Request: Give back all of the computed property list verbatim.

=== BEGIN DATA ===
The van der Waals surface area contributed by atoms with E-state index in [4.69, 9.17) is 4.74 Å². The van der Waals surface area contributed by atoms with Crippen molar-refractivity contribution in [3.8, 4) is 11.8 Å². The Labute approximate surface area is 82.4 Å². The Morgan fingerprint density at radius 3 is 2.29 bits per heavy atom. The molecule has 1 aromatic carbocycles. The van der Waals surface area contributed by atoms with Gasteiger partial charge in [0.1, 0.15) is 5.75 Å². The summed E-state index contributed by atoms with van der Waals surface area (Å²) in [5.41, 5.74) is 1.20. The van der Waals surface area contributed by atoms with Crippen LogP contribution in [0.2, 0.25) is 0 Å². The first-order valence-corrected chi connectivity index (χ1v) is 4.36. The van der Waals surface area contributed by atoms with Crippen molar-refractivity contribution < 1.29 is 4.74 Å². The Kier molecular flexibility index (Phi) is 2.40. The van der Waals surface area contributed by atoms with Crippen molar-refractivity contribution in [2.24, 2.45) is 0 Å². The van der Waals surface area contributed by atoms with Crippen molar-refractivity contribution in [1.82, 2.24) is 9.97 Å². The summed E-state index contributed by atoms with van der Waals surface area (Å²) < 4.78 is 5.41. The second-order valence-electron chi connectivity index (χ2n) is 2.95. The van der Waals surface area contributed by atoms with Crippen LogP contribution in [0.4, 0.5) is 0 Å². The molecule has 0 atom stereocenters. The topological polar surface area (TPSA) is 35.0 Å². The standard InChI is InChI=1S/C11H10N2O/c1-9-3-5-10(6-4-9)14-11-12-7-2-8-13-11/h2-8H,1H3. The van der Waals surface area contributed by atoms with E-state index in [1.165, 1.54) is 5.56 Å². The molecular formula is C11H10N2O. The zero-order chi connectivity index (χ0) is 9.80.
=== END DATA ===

The van der Waals surface area contributed by atoms with E-state index in [4.69, 9.17) is 4.74 Å². The van der Waals surface area contributed by atoms with Crippen molar-refractivity contribution in [3.8, 4) is 11.8 Å². The Labute approximate surface area is 82.4 Å². The Morgan fingerprint density at radius 3 is 2.29 bits per heavy atom. The molecule has 1 aromatic carbocycles. The van der Waals surface area contributed by atoms with Gasteiger partial charge in [0.1, 0.15) is 5.75 Å². The summed E-state index contributed by atoms with van der Waals surface area (Å²) in [5.41, 5.74) is 1.20. The van der Waals surface area contributed by atoms with Crippen LogP contribution in [0.2, 0.25) is 0 Å². The first-order valence-corrected chi connectivity index (χ1v) is 4.36. The van der Waals surface area contributed by atoms with Crippen molar-refractivity contribution < 1.29 is 4.74 Å². The Kier molecular flexibility index (Phi) is 2.40. The van der Waals surface area contributed by atoms with Crippen molar-refractivity contribution in [2.24, 2.45) is 0 Å². The van der Waals surface area contributed by atoms with Crippen molar-refractivity contribution in [1.82, 2.24) is 9.97 Å². The summed E-state index contributed by atoms with van der Waals surface area (Å²) < 4.78 is 5.41. The second-order valence-electron chi connectivity index (χ2n) is 2.95. The van der Waals surface area contributed by atoms with Crippen LogP contribution in [0.4, 0.5) is 0 Å². The molecule has 0 atom stereocenters. The topological polar surface area (TPSA) is 35.0 Å². The standard InChI is InChI=1S/C11H10N2O/c1-9-3-5-10(6-4-9)14-11-12-7-2-8-13-11/h2-8H,1H3. The van der Waals surface area contributed by atoms with E-state index in [1.165, 1.54) is 5.56 Å². The molecular formula is C11H10N2O. The zero-order chi connectivity index (χ0) is 9.80.